Remember Russell Mitchell? There was a time when the talented British bike builder with the Technicolor epidermis dominated "fat and flat" with a ScotchBrite fist. The builder of this satin-smooth unit has taken Exile's dull finish to the next level, and that's just one of the things that make this unconventional cone shovel look great.
The Dutch gent who owns this heavily reworked Harley custom had a vision for his machine. The flat paint and satin surface treatments may look like Exile's best work, but it was actually the fab collective at Acme Choppers in New Hampshire who brought "The Vliegende Hollander" to life.
Seventy-two d.p.i. photos don't do justice to the perfection of the cases, rocker boxes, oil bag and tranny on this muted aluminum beauty. You need to see the Flying Dutchman up close to appreciate the work that went into every square inch of its undulating surfaces. I asked Acme owner Wayne Ahlquist how he achieves such uniformity, and he said it's easy. "We filed every crack, welded every hole, sanded every surface then mirror polished every part in-house until they shine like chrome. Then we used fresh ScotchBrite pads to create the dull sheen you see on the finished product. It's a pain in the ass, but it's the only way we can ensure all the different cast, CNC'ed and forged aluminum components get the same grain and weight in their swirls."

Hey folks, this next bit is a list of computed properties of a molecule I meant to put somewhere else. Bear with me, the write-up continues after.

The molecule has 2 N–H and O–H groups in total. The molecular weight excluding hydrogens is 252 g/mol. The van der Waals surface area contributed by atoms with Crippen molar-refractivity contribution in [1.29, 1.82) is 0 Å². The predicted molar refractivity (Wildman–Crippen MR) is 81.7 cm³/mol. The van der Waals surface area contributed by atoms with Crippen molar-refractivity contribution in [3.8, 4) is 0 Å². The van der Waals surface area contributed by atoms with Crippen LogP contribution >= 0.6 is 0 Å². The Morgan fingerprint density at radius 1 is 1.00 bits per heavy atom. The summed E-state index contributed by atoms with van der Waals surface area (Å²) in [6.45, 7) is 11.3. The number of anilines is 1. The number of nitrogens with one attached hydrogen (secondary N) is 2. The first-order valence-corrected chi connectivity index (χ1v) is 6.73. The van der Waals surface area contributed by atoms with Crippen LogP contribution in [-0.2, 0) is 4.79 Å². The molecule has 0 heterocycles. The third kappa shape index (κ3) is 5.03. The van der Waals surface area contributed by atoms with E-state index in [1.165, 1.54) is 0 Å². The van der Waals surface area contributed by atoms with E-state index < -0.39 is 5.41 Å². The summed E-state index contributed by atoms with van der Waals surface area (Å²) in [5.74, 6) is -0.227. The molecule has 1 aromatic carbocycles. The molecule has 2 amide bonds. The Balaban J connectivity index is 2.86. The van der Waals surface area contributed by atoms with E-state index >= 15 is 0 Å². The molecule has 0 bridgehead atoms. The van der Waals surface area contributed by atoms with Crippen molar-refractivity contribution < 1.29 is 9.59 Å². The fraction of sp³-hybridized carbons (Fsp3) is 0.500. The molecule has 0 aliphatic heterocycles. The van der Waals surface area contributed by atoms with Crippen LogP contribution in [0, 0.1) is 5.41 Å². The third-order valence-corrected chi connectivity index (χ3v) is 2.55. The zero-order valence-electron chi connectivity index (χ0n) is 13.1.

Only after taking a visual inventory of all the aluminum surfaces on this machine can you appreciate the time and effort that goes into Acme's process. It's repetitive and redundant, but the look speaks for itself.